On the other note about using Revit licenses, I am not using a pirated license and I cannot confirm or deny that I am using my employer's computer and license. After I am done with this project (if I ever finish it), I am considering using some of the money to save for a computer but I know this will not be enough as they are expensive. This is something that bothers me from the beginning, if I used my employer's computer I have the risk of potentially being fired but if I ask and I am denied then I am out of side work. How do people ask their employer if they can use their software, I feel that as long as I am doing this after work there shouldn't be an issue but that is just my opinion.

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Cad64

if I used my employer's computer I have the risk of potentially being fired but if I ask and I am denied then I am out of side work. How do people ask their employer if they can use their software, I feel that as long as I am doing this after work there shouldn't be an issue but that is just my opinion.

 

If you want to do side work, you should get yourself set up with a computer at home and purchase licenses for the software you need to do the work. I think Tanner's situation was a very unique one where he was allowed to use company software, but I believe he was using it at home on his own computer, not in the office.

 

I can't imagine very many employers who would be willing to finance their employees freelance adventures after hours. They really can't stop you from doing it on your own time at home with your own computer and software, but I seriously doubt they would be willing to allow you to do the work in the office, since it's 100% profit for you and 0% for them. Not only are they paying for the equipment, software, supplies, etc., but they are also paying the electric bill to keep the lights on and run the computer, so it's actually costing them quite a bit for you to do this. It's also a bit of a sticky situation because if you're taking on work that your employer could be doing, you are now a competitor.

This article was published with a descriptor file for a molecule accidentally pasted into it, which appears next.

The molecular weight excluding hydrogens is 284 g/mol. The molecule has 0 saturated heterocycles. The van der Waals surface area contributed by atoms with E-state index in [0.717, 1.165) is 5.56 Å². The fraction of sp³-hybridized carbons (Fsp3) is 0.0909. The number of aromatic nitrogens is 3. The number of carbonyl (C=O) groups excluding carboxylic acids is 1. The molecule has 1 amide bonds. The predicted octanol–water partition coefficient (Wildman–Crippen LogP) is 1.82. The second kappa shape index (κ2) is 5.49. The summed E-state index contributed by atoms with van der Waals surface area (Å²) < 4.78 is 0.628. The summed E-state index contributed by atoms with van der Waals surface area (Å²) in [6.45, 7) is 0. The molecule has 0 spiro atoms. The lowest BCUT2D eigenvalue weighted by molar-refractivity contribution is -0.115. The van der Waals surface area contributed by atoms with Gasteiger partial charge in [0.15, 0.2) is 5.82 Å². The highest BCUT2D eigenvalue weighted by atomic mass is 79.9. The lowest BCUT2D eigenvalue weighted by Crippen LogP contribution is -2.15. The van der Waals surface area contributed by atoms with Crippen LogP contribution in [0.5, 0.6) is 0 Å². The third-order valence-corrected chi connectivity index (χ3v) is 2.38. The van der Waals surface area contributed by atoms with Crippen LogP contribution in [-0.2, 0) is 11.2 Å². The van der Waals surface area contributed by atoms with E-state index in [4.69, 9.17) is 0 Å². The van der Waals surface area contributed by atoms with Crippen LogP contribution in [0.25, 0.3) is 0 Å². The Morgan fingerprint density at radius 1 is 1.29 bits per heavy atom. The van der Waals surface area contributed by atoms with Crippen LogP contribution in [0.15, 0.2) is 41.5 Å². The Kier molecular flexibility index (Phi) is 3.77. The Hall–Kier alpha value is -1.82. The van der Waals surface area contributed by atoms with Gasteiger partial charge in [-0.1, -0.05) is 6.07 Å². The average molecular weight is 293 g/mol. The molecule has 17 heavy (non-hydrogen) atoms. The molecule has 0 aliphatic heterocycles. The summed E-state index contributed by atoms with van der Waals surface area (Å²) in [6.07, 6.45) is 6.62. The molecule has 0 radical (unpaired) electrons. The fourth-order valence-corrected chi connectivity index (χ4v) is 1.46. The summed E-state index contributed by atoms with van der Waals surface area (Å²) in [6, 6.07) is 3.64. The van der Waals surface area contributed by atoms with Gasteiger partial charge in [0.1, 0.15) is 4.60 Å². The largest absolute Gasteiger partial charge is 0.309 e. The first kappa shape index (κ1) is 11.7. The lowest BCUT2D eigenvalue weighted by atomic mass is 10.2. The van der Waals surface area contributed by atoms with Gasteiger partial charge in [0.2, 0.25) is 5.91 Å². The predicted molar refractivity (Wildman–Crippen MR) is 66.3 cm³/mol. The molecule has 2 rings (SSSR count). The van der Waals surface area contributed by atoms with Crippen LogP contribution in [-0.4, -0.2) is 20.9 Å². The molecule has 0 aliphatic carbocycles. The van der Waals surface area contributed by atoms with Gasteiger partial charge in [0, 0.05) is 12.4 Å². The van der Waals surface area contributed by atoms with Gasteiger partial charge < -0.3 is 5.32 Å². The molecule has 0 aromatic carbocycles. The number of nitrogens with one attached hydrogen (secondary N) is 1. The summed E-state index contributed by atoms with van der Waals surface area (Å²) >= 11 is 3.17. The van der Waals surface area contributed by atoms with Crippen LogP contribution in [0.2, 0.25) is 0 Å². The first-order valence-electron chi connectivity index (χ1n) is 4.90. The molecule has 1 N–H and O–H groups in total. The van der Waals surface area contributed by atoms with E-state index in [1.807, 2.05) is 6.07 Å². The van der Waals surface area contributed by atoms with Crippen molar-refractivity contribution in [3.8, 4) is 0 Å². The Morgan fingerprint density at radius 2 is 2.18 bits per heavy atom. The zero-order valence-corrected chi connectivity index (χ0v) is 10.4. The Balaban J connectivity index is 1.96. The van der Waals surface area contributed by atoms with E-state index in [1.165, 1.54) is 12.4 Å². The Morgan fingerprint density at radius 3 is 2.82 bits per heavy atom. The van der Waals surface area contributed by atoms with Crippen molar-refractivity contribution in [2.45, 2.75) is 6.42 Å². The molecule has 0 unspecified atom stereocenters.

I would be very careful about approaching them at this point, since you have already been doing it behind their backs. They probably won't be too happy if they find out.

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thebimguy
If you want to do side work, you should get yourself set up with a computer at home and purchase licenses for the software you need to do the work. I think Tanner's situation was a very unique one where he was allowed to use company software, but I believe he was using it at home on his own computer, not in the office.

 

I can't imagine very many employers who would be willing to finance their employees freelance adventures after hours. They really can't stop you from doing it on your own time at home with your own computer and software, but I seriously doubt they would be willing to allow you to do the work in the office, since it's 100% profit for you and 0% for them. Not to mention the fact that they are paying the electric bill to keep the lights on and run the computer while you're making money on their equipment, so it's actually costing them money for you to do this. It's also a bit of a sticky situation because if you're taking on work that your employer could be doing, you are now a competitor.

 

I would be very careful about approaching them at this point, since you have already been doing it behind their backs. They probably won't be too happy if they find out.

 

I am actually using a laptop and doing this at home. I am not competing with my company as they only do construction, not drafting. But yeah, it would be different it this will be happening at the office. Like i said, I plan on buying a laptop or desktop later after this.